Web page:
Skip to main content
Commentary COVID-19 in Maryland Health Care

Opinion: Medicine for Health and Peace photo

We are all wondering how the United States will heal after the pandemic. The future should have better jobs, an improved health care system, fewer homeless and socially disadvantaged people, and better treatment of mental illness. Our country is calling on medicine to rid us of the COVID-19 threat. Perhaps medicine can help heal our country as well.

We are conducting two wars in our country: the war against COVID-19 and the cold civil war that we have been waging for years. The cold war hampers the work of those fighting against COVID-19. A unity of purpose just after the pandemic was recognized gave some hope that we might, at least, suspend the cold civil war.

The Surgeon General called the fight against COVID 19 “our Pearl Harbor” and there are stories of great courage, dedication, and sacrifice. But after a brief cease-fire, many have reverted to partisan divides. Although personal freedom and the well-being of individuals and businesses should be common goals, there is no consensus on the means.

Vigorous disagreements over risk versus benefit have driven us into different camps. Wounds existed well in advance of the pandemic. However, from a health care delivery viewpoint, why has reconciliation failed and can we achieve it?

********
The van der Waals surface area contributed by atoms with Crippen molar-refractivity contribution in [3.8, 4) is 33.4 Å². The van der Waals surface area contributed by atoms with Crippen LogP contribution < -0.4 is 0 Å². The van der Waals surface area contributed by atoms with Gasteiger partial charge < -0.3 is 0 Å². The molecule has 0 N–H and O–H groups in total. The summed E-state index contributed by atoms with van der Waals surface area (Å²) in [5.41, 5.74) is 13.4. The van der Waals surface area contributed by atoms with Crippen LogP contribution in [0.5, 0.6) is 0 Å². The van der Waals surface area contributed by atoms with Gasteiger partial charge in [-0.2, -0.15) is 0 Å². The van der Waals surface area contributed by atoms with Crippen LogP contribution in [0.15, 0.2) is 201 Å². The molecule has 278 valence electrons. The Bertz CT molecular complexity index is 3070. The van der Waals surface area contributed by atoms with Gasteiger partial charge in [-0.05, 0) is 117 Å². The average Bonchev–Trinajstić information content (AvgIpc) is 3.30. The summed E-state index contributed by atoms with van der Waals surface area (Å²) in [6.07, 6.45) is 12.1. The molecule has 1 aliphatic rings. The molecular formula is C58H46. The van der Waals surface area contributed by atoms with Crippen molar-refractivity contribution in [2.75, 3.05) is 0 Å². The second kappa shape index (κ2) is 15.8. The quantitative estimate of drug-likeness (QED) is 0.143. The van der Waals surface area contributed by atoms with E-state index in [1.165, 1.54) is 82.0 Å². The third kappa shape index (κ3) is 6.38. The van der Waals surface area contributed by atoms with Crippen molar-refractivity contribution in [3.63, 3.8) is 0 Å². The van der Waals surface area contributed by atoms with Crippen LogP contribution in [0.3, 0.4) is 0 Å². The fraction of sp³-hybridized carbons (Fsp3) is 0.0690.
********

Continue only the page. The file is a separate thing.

Too many have forgotten the limitations and uncertainties of medical science. Many medical ‘truths” have gone the way of the flat-earth theory. Successful treatments and vaccines are not guaranteed. We started with very little knowledge about so many aspects of fighting COVID-19. Medical knowledge usually is cultivated and pruned over years, with the research and development of any new medication or device witnessed by few.

But with the urgency of the pandemic, the academic wrangling has taken place in public. Somewhat unfairly, our political and health care leaders were asked for answers it was impossible for them to provide. Holes in our knowledge remain large. Misinformation breeds division and we have no trouble finding those who would fill a knowledge vacuum by promulgating inaccuracies.

So, how do we get out of this? Will medical science come to the rescue with a highly effective vaccine and/or anti-viral?

Correcting foundational health care delivery problems could go a long way toward building consensus and ensuring the best outcome. We must overcome inadequate health literacy, limitations of electronic health records and insufficient behavioral health treatment. Combating these problems should rekindle a shared purpose in all of us.

Health literacy is the ability to make informed health care decisions by acquiring and understanding health information. Patient engagement occurs when a patient takes responsibility for their health and takes an active role in all the health care they receive. Together they create better outcomes, increase hope and decrease anxiety.